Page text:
Summary: Introduction to a series of lessons on the church and the struggles it is facing in this post modern world. An indepth look at an image of the church found in Genesis 11, the Tower of Babel.

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Where do I begin? In a world of scattered thoughts, beliefs and values, it is hard to find a green light to “Go” on! I want to talk about so many items concerning the church, yet which topic has merit and which does not? Which topic is the best use of your time?

In recent weeks I have been studying the history of Christianity and all of the multi-faceted directions in which it journeyed. This history is a deep rabbit hole with many, many tunnels so it is understandable the question of where to begin. With that in mind, I thought it expedient, if nothing else, to begin with the need.


There are many books available today that address the issue of our day, modern vs. postmodern thinking. With the volumes upon volumes of authorship trying to figure out what is so different about the Post-modern generation; it is easy to see that there is something happening. A disruption in the “force” so-to-speak. A new paradigm has erupted causing discomfort and fear. Even worse, it has dislodged what was once a seemingly sound identity. I am the Minister for a small congregation of forty souls in a resort community in the southeast corner of Saskatchewan. Many of the members are second generation Christians within the, debatably, ninety-eight year old church. As far as I know from my brief tenure in this location, the congregation has consisted of this many souls for at least twenty of those ninety-eight years, evidenced in that the picture wall has not changed since the move to the resort six years ago. The younger generation of Christians has been well grounded in the methods and means of the previous generations teaching. They know where we have come from but do not see it as where we are going. Our services consist of the usual a cappella singing of six to eight songs, communion each Sunday, a message, a collection and a couple of prayers. The same as it has been done for the last ninety-eight years. There is an acceptation to this rule, however; our congregation has shifted from scheduled leadership to leadership teams allowing for a team of people to take charge of the service. The elements of the service are still the same, but now the method of deliverance has changed. Sometimes we’ll have the sermon first then the Lord’s Supper, and other times the opposite. Sometimes we’ll sing during communion, sometimes we won’t. The service is ultimately unchanged, and in the minds of many of the newer generations, has become stale and unwelcoming. More actually, it has become a reason to apologize to visitors for the lack of charisma and sometimes even sincerity during our morning activities.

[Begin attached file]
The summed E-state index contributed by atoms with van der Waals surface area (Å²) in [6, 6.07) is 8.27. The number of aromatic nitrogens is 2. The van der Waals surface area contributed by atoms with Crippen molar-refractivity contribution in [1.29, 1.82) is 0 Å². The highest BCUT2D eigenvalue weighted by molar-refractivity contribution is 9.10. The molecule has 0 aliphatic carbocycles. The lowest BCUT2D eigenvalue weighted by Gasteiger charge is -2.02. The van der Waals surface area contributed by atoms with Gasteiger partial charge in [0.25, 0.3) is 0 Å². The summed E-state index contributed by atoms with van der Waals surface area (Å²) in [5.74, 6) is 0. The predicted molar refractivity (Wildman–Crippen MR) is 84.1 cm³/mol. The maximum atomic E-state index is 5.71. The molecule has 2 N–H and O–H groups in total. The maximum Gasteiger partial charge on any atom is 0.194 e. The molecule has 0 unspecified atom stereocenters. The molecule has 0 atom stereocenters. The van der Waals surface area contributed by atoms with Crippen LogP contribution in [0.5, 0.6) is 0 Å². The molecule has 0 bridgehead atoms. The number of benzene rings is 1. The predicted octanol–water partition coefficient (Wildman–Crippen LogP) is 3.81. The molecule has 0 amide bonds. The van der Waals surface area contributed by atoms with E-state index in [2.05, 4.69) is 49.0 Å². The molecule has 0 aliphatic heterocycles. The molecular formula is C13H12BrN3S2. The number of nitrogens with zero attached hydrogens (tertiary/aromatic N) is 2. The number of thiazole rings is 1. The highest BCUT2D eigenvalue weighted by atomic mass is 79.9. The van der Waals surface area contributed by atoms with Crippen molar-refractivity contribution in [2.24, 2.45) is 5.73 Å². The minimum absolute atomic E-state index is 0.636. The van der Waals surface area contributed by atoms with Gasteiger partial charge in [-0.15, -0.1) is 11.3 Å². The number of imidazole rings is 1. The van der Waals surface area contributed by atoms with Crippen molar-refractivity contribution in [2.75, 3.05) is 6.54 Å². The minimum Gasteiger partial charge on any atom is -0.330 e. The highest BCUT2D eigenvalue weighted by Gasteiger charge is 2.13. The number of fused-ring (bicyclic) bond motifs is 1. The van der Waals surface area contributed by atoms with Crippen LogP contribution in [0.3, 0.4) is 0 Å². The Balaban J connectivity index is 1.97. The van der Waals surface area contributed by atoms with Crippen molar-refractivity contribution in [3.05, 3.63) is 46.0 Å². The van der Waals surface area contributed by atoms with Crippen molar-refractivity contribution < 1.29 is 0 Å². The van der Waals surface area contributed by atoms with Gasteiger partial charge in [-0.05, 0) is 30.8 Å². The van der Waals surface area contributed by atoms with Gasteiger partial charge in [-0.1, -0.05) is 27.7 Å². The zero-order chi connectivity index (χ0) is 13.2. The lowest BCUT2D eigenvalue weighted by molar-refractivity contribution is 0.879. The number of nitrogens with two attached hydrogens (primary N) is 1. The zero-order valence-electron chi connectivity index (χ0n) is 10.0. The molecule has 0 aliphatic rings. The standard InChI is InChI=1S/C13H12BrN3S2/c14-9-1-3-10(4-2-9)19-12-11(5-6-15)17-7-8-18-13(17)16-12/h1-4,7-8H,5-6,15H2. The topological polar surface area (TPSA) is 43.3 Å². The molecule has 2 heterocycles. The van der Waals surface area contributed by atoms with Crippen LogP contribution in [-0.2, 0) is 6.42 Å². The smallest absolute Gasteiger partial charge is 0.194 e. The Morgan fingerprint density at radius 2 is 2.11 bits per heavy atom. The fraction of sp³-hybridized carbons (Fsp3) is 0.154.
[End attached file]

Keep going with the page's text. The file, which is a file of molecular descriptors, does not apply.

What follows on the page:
I have spent the last eight years of my own personal ministry trying to specifically identify just what it is that has changed. I read various books theorizing what makes the next generation different from the last; I have reevaluated the reasons why I have believed as I have, I have all but thrown the proverbial “baby-out-with-the-bathwater” when it comes to my preconceptions and misinterpretations. I have allowed myself to be lead and to wander into new understandings and deeper insights, yet I feel very much as though I am only scraping the surface on what I think I know. Even now, some of my more recent conclusions are up for debate. This is, indeed, our human condition, yet it does not answer why my ninety-eight year old church has consistently maintained a membership of twenty to forty souls. What is the barrier keeping us from growing , from becoming what the world deems as a “successful congregation?” I believe the answer may lie in our identity, or lack-thereof! It seems abundantly clear to me that we want to have an age old identity, to look like we did consistently over the last fifty years, and yet grow!

I recently received this quote from a friend: It was taken from When Better Isn’t Enough: Evaluation Tools for the 21st-Century Church, by Jill Hudson. In the forward, Roy Oswald writes:

“... Jill Hudson explodes two myths we find in many congregations. The first is that, “We can grow without changing. ...” The second myth congregations hold on to for dear life is that, “We can change without conflict.”

Hudson later writes:

Everything has a cost. We know this in our heart, and yet we try to avoid it. We want the "old" church just as it was, with comforting hymns, informally claimed pews, and familiar liturgies. We also want the benefits of the "new church," full of young families and hope for the future. We want new believers who are mature in Christ and share the responsibilities of church membership. We don’t want anyone mad -- ever! We want it both ways. We want the comfort of the past and the promise of the future without alienating anyone.

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